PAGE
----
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Alternative and experimental agents for the treatment of asthma
Author Richard J Martin, MD Section Editors Bruce S Bochner, MD Robert A Wood, MD Deputy Editor Helen Hollingsworth, MD

Last literature review version 17.2: May 2009 | This topic last updated: June 8, 2009 (More) INTRODUCTION — The standard treatment of patientswith asthma is based upon trigger avoidance, combined with bronchodilator and antiinflammatory therapy. Beta agonists, glucocorticoids, leukotriene modifiers, and, to a lesser extent, methylxanthines, cromoglycates, and anticholinergics all have a role in the conventional treatment of asthma. However, some patients are difficult to treat solely with conventional therapy. For these patients,consideration may be given to the administration of nonstandard therapeutic regimens in order to ameliorate the acute or chronic manifestations of the disease. Alternative and experimental therapies for the treatment of acute and chronic asthma will be reviewed here. The standard treatment regimens for asthma are discussed separately. ( See "An overview of asthma management" and see "Treatment of acuteexacerbations of asthma in adults" ). ACUTE ASTHMA — Nonstandard therapies for the patient with an acute asthma exacerbation include the administration of helium-oxygen gas mixtures, intravenous leukotriene modifiers, empiric antibiotics, anesthesia, and nebulized furosemide . The specific recommendation of these therapies is difficult, however, since adequate controlled studies evaluating theeffectiveness of these modalities in specific asthmatic populations have not yet been performed. Two of these therapies are being used with greater See "Treatment of frequency than the others, and are discussed elsewhere. ( acute exacerbations of asthma in adults" ). Empiric antibiotics —Clinical practice guidelines recommend against empiric antibiotic therapy for the treatment of an asthmaexacerbation because most respiratory infections that trigger an exacerbation of asthma are viral rather than bacterial [ 1] . In a meta-analysis of two randomized, controlled trials (97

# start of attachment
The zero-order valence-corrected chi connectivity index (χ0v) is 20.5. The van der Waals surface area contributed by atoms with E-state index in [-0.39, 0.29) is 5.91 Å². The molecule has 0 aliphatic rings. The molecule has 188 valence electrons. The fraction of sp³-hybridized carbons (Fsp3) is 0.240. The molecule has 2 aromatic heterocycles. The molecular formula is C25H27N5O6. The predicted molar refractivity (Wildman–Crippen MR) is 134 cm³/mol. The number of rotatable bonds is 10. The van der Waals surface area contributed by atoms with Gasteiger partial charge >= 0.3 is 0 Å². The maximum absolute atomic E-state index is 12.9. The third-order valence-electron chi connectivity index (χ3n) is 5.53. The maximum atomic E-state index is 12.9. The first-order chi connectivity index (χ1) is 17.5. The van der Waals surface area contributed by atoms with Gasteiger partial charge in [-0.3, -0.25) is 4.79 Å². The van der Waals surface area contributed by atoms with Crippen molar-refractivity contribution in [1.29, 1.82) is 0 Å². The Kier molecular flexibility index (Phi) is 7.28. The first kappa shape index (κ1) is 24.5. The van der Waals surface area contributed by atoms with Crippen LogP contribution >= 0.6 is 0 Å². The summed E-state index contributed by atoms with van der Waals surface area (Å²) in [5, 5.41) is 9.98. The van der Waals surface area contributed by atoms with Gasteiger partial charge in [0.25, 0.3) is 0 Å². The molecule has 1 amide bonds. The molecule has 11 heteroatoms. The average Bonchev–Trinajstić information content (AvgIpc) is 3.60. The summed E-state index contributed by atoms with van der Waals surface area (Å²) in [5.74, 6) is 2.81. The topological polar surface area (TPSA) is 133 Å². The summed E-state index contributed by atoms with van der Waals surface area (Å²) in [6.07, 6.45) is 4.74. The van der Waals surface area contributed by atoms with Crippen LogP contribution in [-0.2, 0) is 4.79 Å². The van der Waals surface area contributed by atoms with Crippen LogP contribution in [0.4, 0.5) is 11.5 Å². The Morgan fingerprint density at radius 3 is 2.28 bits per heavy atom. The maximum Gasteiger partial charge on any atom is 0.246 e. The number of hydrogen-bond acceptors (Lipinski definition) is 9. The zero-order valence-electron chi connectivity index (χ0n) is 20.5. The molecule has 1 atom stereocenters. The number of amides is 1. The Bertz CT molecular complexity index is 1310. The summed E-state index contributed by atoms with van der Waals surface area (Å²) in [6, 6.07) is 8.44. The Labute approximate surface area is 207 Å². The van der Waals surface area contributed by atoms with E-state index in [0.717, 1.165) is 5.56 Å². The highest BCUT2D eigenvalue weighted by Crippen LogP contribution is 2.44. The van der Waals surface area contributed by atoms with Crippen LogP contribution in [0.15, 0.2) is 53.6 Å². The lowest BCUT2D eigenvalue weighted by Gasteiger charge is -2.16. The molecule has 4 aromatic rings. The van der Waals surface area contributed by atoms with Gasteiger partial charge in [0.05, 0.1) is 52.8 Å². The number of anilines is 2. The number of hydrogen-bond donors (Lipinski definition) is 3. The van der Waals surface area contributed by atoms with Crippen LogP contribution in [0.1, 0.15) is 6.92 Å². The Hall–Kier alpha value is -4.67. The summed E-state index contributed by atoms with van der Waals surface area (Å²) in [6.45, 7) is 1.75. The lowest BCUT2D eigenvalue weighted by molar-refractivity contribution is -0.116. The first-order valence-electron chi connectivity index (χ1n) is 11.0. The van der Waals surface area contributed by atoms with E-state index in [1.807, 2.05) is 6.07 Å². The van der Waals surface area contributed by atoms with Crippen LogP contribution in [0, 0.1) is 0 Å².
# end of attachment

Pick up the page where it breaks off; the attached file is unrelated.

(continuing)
patients, 115 exacerbations), empiric antibiotics did not confer any benefit compared to placebo when administered to patients with asthma exacerbation [ 2] . Anesthesia — The use of anesthetic agents for patients withstatus asthmaticus has been described since the 1930s. Experience is greatest with halothane for this indication, but isoflurane , enflurane , and sevoflurane have shown effectiveness in case reports or animal models [ 3-6] . Idiosyncratic reactions to these anesthetics have been described, and a given patient may respond better to one than to another. The mechanism by which bronchodilation isproduced remains unclear; a direct relaxant effect on airway smooth muscle, and attenuation of cholinergic tone, have both been proposed [7,8] . The dose of inhalational anesthetic is titrated to the clinical response (eg, improvement in airway resistance) and avoidance of intolerable side effects. Hypotension is often the limiting factor in the administration of these agents, and myocardialdepression and increased ventricular irritability have been observed with halothane , particularly when used in the presence of acidosis, beta-agonists, and theophylline . The use of inhalational anesthetics for treatment of status asthmaticus is limited by its expense, the need for a full-time anesthesiologist at the bedside, adaptation of equipment for long-term provision of anesthetics, and the abruptreturn of bronchoconstriction upon discontinuation. There is also the issue of scavenging anesthetic gases released into the immediate environment in order to avoid second-hand inhalation of aerosolized anesthetic gases by health care personnel or other patients. There have been several case reports in which children and adults with status asthmatics have been successfully treated with...
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